App note: Long Delay Generation Using the AVR Microcontroller

in app notes by DP | 4 comments

long_delay_gen_AVR

Here’s an app note from ATMEL presenting a solution for microcontroller long delays.

The solution presented here shows how the AVR AT90 series microcontrollers (AT90S2313, AT90S4414 and AT90S8515) generate and handle long delays. On-chip timers are used without any software intervention, thus allowing the core to be in a low-power mode during the delay. Since the timers are clocked by the system clock, there is no need of any additional components.
Due to the very long timing capability, this implementation combines high system performance with long delay generation. For example, an AVR Microcontroller running at
20 Mips can generate delays as long as half an hour.

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Comments

  1. Tom says:

    “thus allowing the core to be in a low-power mode during the delay”

    I don’t know what they’re smoking at atmel but having a high-frequency clock running does not count as low-power mode in my book. And the mcus they are talking about are ridiculously power-hungry — their “idle supply current” (at 3 V) is about the same as the active mode current of an ARM at twice the clock speed!

    • Tiersten says:

      It isn’t too surprising that the chips have bad specs compared to the current generation uCs as these are very old designs which were first put into production over 10 years ago. The 3 chips listed have been discontinued.

      AT90S2313 was replaced by the ATtiny2313

      AT90S4414 was replaced by the AT90S8515 which was replaced by the ATmega8515

      • Tom says:

        Looks like the “idle supply current” of the ATtiny2313A at 20 MHz and 5 V (*) is about 2.4 mA which is still about the same as the active mode current consumption of a Cortex M0+. Except that the ARM is happy to run below 2 V, so we’re still looking at twice the power consumption.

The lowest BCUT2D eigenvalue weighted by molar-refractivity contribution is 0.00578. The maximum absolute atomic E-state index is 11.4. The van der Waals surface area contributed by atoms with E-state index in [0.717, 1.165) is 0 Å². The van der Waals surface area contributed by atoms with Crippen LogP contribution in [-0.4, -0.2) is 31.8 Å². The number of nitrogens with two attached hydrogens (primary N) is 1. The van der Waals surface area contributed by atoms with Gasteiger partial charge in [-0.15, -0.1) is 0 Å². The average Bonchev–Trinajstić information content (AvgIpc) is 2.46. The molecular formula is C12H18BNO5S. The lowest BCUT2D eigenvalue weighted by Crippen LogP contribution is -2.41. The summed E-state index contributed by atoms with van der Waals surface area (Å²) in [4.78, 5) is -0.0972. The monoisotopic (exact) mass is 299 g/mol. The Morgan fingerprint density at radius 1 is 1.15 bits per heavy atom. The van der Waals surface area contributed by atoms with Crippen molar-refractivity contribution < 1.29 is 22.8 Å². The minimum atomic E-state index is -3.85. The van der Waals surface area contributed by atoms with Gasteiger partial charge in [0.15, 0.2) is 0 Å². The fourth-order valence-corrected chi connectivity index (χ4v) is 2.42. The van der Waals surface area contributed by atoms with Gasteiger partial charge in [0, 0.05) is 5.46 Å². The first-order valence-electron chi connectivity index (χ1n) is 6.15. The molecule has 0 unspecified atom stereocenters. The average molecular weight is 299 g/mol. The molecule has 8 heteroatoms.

(*) It really makes me sad that it is 2013 and people are still using microcontrollers that need 5 V to reach their full clock rate. Appearently even the obsolete AT90S2313 could run on 3 V.

  2. Sleepwalker3 says:

    Tom said – “I don’t know what they’re smoking at Atmel but having a high-frequency clock running does not count as low-power mode in my book. And the mcus they are talking about are ridiculously power-hungry ”

    Obviously you were referring to them ‘Smoking’ their chips and not their vegie patch of tomato plants. One wonders why they would be so “ridiculously [power] hungry” – probably something to do with smoking the chips (from all that excessive current ;)

    The data sheet appears to be from January 2004, so it’s not really surprising it’s a bit behind the times, but the principles might still hold some merit in some applications perhaps (though probably better ways to do it now).

    Plenty of 5V gear out there that people need to interface to, me included. Some chips have come out with decent setups with separate I/O supplies, so you can have your core doing the LV and happily have your I/O doing 5V, but unfortunately it’s more the exception.

    …Of course, in a few years time the teens will be telling us that we should get off that crazy ancient 3V stuff and get with the latest Quantum Slipstream 0.3mV 100THz, 1fA 500GFlop chip with double kitchen sink that can be powered from the vibrations of a snoring dust mite :)
    – Gotta get some early samples of those!

    :D

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